CNN this morning is reporting that the US Army sent re-enlistment request letters to about 75 officers who had been killed in Iraq. Apparently there's more than one version of the database and although someone cleaned up one version, a different older version was used for the letters.
As a widower, I've received many letters and phone calls for my first wife Melissa, so I can empathise with these families.
As a techie, I'm trying to picture how this particular error occurred. Perhaps it's one of those clumsy Access databases with a zillion copies of the table created by MakeTable queries. Or a database with dozens of poorly names views. The article says that the database was thoroughly cleaned. I wonder if that means someone matched rows and deleted them by hand? If there's a column indicating DateOfDeath, or even DutyStatus, wouldn't those column sindicate if they are eligible for re-enlistment? Maybe the column is there, but there's no RI? Maybe the RI is handled by the front-end and the database has no constraints? I'll bet somewhere in the Army there's a data modeler who argued against the situtation that enabled this error, but he or she was overruled.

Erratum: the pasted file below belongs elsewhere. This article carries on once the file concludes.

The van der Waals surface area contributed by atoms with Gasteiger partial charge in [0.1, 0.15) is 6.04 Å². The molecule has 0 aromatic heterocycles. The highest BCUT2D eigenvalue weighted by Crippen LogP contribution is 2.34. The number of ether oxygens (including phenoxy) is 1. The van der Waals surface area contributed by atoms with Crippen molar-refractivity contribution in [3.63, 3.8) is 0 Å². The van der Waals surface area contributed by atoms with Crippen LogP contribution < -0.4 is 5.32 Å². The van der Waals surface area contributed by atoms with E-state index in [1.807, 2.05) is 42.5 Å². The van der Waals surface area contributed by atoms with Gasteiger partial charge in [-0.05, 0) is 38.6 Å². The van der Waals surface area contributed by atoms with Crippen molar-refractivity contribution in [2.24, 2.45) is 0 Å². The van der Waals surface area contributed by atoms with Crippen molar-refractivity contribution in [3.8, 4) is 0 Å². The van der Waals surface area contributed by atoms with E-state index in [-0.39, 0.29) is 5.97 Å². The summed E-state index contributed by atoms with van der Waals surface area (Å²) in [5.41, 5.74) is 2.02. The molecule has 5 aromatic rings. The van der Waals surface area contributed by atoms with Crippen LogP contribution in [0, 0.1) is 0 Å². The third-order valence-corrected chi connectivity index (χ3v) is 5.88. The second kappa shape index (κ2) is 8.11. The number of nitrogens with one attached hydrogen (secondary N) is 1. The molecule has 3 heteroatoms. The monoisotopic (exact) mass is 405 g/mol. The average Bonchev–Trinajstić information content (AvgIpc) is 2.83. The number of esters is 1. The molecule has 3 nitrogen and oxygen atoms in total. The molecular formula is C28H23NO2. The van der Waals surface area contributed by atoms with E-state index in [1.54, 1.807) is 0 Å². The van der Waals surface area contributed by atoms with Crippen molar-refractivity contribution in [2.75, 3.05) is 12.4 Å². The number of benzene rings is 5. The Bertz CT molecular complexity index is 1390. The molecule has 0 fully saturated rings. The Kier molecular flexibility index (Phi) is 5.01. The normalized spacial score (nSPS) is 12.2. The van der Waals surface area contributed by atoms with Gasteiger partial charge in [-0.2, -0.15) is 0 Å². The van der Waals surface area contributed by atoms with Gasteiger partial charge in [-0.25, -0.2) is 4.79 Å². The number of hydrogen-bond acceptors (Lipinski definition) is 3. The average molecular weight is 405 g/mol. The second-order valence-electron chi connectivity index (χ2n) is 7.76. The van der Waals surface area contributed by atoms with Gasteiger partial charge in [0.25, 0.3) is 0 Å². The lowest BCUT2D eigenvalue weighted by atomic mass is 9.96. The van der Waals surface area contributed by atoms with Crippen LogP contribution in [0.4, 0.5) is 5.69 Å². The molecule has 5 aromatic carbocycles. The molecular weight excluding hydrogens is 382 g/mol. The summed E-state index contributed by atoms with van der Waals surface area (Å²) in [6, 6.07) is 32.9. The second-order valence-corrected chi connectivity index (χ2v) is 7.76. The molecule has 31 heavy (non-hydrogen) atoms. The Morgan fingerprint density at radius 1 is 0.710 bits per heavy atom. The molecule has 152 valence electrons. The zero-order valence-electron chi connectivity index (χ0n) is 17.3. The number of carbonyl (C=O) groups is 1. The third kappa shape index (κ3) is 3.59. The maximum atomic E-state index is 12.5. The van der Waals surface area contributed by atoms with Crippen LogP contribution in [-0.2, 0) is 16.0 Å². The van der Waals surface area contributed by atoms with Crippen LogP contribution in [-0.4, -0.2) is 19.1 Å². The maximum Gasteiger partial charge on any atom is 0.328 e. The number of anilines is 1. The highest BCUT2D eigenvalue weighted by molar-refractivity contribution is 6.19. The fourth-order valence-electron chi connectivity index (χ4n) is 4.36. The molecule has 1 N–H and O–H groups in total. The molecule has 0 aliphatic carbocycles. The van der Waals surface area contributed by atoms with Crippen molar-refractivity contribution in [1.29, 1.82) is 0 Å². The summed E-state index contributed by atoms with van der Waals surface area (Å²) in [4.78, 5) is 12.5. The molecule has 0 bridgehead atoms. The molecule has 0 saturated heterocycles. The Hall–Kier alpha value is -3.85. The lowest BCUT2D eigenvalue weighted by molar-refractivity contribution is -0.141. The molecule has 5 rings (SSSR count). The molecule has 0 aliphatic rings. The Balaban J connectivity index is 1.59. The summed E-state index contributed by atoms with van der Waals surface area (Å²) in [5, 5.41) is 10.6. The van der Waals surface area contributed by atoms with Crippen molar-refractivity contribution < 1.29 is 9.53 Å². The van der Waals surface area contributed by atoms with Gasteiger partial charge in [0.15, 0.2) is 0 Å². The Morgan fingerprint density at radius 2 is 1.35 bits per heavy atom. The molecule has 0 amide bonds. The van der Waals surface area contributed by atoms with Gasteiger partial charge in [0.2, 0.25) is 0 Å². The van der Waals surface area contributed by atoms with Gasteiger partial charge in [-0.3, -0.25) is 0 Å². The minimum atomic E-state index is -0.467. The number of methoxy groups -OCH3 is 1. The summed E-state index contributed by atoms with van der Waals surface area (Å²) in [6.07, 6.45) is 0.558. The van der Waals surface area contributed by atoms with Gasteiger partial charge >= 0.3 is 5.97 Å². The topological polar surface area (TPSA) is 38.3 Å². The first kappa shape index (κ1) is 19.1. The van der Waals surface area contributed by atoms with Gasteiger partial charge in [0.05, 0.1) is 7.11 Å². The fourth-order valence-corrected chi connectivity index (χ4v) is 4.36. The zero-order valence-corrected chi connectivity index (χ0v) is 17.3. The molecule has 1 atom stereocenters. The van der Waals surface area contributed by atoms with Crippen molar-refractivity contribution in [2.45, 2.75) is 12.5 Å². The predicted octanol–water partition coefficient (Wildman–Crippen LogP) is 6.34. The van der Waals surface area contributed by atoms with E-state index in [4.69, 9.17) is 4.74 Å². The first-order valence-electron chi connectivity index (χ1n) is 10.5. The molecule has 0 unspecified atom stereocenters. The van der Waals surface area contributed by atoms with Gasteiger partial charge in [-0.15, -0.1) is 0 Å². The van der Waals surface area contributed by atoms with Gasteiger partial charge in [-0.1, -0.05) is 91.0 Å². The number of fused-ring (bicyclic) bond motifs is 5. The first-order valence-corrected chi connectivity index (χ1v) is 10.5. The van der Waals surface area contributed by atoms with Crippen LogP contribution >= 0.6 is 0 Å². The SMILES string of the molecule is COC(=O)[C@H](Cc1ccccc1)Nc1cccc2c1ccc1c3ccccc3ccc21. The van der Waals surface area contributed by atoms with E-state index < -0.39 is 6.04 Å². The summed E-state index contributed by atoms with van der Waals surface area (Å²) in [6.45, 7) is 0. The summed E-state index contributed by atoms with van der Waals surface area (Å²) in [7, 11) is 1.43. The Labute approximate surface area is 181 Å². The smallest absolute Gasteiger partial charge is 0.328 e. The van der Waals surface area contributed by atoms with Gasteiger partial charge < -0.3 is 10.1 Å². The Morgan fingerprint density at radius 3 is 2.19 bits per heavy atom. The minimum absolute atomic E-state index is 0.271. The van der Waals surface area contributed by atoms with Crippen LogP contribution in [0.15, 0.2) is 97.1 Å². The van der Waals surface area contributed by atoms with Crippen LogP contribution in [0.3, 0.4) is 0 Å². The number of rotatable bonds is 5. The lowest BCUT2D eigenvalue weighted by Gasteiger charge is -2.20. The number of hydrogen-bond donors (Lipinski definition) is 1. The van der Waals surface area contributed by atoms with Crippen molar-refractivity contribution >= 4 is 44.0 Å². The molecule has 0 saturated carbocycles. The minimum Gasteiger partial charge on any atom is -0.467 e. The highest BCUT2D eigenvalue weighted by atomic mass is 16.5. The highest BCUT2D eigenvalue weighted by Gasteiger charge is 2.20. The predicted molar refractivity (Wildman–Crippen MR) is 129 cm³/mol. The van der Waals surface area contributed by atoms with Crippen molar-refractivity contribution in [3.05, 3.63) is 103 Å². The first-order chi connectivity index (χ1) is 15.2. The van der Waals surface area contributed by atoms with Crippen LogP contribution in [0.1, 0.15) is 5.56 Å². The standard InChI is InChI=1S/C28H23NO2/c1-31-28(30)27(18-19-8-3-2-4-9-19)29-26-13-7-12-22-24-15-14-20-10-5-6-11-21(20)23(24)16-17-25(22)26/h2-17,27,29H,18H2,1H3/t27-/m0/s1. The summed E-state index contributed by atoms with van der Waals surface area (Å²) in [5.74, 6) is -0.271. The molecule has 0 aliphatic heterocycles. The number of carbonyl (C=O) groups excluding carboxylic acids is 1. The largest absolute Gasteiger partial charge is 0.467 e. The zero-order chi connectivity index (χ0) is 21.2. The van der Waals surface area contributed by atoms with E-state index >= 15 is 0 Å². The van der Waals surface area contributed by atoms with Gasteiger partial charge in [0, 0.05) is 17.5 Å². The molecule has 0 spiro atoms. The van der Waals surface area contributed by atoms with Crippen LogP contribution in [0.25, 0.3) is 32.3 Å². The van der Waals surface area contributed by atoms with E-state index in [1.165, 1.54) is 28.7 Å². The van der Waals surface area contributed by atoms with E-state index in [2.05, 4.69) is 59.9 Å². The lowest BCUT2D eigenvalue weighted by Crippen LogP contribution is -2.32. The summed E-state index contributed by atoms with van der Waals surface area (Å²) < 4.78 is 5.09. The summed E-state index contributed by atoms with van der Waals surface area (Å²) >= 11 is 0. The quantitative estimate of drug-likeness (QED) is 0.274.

Data Architecture has a term, One Version of the Truth, which means that it's important for an organization to use a single copy of the database, or data warehouse. For most organizations violating this concept means that managers receive inconsistent reports. For the Army it means that it could have avoided having to apologize for being insanely stupid.